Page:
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Helen T. Kraus and Stuart L. Warren

An experiment was conducted to develop a protocol for using compost in nursery crop production. Five rates of inorganic fertilizer (0, 1, 2, 3, and 4 g N) and two irrigation volumes (600 and 900 mL per 3.8-L container) were evaluated for their effects on Rudbeckia fulgida Ait. `Goldsturm' and Cotoneaster dammeri Schneid. `Skogholm' growth in a pine bark substrate amended with composted turkey litter (CTL). Additions of ≥2 g N per container for cotoneaster and ≥1.0 g N for rudbeckia were required to produce growth equivalent to that of plants in a control treatment that simulated typical production by a grower in the southeastern United States. Phosphorus, Ca, and Mg contents of cotoneaster and rudbeckia plants grown in CTL-amended substrates with no fertilizer added (0 g N) were similar to or greater than that of the control. Phosphorus concentrations in the substrate solutions were higher in all CTL-amended substrates than in the control regardless of fertilizer addition. This suggests that P released from CTL had a greater impact than P added with fertilizer. The greatest nutrient value of CTL may be as a P source and a replacement for dolomitic limestone and micronutrients in container-grown plant production.

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Helen T. Kraus and Stuart L. Warren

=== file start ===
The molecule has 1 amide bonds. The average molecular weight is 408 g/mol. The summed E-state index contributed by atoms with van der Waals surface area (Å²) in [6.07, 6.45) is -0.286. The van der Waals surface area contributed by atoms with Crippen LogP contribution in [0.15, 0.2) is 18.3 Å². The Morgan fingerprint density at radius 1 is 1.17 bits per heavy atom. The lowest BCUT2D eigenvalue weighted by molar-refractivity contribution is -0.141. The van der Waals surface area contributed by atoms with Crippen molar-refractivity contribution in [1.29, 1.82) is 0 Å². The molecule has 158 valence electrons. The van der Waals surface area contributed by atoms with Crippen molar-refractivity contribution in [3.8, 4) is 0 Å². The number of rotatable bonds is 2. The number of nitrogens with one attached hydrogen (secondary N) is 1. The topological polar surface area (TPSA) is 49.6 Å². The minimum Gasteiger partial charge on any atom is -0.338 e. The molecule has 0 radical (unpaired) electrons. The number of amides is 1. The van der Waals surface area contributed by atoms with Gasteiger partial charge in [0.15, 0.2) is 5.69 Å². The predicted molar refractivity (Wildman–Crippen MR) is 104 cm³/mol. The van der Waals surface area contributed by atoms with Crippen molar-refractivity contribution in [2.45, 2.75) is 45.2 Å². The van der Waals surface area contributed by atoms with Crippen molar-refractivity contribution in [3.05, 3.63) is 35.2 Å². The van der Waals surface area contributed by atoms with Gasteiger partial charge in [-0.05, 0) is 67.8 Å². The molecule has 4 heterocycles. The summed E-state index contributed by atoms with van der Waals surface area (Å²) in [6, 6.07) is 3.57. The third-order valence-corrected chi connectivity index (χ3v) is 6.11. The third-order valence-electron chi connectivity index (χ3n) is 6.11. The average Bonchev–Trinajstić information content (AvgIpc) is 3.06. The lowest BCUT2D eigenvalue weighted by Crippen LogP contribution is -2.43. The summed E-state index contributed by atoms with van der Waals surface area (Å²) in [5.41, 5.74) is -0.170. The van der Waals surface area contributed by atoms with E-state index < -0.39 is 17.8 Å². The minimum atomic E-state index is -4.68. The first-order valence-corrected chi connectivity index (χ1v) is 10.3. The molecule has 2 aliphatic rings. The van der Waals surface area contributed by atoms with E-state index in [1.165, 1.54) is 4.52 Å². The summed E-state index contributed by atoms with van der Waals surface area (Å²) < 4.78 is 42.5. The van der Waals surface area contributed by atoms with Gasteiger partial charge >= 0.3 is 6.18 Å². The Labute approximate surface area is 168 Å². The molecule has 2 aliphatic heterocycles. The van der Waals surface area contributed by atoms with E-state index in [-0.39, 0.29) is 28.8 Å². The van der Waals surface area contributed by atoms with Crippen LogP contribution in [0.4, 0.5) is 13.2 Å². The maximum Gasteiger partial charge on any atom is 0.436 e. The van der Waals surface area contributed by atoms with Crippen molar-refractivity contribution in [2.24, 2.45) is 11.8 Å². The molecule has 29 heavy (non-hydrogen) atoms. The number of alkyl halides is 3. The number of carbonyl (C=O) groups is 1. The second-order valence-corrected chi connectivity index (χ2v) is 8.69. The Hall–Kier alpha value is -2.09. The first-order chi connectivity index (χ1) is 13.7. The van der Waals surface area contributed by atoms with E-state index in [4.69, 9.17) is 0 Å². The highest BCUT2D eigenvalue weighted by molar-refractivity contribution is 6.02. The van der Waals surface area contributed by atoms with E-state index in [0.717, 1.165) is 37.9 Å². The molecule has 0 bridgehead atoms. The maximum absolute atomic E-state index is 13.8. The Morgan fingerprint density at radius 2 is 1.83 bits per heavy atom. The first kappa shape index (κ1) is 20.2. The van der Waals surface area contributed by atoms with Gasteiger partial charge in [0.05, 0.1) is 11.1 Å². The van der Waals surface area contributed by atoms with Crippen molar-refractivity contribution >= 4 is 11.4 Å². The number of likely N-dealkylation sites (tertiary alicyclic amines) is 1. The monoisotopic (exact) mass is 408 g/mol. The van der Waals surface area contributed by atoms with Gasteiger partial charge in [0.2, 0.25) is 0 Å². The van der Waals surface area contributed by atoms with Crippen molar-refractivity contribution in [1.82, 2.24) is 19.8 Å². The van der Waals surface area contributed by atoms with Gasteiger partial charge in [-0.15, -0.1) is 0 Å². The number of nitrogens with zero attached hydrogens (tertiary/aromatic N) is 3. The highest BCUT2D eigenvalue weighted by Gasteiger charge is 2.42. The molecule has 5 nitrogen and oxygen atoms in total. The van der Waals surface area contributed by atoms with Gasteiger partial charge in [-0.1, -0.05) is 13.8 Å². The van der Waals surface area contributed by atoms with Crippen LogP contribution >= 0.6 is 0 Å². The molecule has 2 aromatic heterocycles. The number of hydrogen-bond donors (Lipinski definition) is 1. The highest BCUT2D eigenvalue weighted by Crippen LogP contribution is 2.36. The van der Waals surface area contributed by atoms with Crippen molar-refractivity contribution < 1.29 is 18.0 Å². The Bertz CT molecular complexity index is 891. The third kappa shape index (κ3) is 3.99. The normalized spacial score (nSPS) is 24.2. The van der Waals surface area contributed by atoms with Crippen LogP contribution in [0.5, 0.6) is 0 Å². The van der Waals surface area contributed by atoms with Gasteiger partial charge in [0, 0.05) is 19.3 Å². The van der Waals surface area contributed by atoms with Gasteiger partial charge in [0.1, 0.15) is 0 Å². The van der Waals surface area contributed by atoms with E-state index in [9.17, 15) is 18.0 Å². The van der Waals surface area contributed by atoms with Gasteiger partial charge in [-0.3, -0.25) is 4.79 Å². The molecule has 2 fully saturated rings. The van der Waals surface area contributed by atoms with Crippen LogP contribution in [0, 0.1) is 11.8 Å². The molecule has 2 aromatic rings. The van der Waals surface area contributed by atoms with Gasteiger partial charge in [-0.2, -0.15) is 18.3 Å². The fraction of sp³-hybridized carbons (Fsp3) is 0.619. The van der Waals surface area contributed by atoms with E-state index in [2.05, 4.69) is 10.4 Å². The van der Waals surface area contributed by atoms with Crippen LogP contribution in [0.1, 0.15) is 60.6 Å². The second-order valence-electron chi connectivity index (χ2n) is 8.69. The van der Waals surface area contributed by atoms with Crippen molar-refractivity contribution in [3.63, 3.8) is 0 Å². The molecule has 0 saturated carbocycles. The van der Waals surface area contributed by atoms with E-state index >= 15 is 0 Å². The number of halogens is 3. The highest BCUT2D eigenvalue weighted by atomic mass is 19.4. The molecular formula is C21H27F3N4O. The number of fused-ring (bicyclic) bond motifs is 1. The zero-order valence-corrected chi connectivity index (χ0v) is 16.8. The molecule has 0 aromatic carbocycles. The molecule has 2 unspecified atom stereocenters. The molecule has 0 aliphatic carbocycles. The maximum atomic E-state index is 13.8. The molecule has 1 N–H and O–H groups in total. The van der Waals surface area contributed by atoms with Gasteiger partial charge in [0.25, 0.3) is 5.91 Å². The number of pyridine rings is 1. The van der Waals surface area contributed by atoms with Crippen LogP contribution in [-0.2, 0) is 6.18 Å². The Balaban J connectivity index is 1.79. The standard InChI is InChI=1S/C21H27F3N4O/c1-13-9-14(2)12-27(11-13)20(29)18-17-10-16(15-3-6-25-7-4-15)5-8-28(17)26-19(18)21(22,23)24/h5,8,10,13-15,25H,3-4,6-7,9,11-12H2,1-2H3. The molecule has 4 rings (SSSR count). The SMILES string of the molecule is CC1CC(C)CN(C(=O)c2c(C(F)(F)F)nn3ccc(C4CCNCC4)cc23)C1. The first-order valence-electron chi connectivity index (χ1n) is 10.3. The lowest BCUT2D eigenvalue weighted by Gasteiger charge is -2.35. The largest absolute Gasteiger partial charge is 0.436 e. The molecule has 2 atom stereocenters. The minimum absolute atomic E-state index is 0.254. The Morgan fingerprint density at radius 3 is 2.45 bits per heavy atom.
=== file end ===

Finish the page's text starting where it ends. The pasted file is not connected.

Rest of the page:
Five ratios of NH4:NO3 (100:0, 75:25, 50:50, 25:75, and 0:100) were evaluated for impacts on growth of Cotoneaster dammeri Schneid. `Skogholm' (cotoneaster) and Rudbeckia fulgida Ait. `Goldsturm' (rudbeckia). Nitrate decreased dry weight and leaf area, while nutrient solutions containing >25% NH4 increased shoot and root growth of cotoneaster and rudbeckia. Additionally, NO3 decreased accumulation of some cationic nutrients and N in roots and shoots of cotoneaster and rudbeckia compared to solutions containing either NH4 alone or mixes of NH4 and NO3. Nitrogen contents (in milligrams) in cotoneaster fertilized with NO3 decreased an average of 54% and 58% in rudbeckia compared to N supplied as NH4 alone. These dramatic reductions in growth and tissue nutrient content reiterate the need for proper N form selection. Root diameter of cotoneaster was higher with a mix of NH4 and NO3 than with NO3 alone; whereas, the N form had no impact on diameter of rudbeckia roots. However, the stele of both cotoneaster and rudbeckia roots was larger and contained more secondary xylem with larger tracheary elements with a mix of NH4 and NO3 compared to nutrient solutions with NO3 alone. Increased number and size of secondary tracheary elements may relate to increased dry weight and leaf area of both cotoneaster and rudbeckia fertilized with mixes of NH4 and NO3 compared to NO3 alone.

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Helen T. Kraus, Stuart L. Warren, and Charles E. Anderson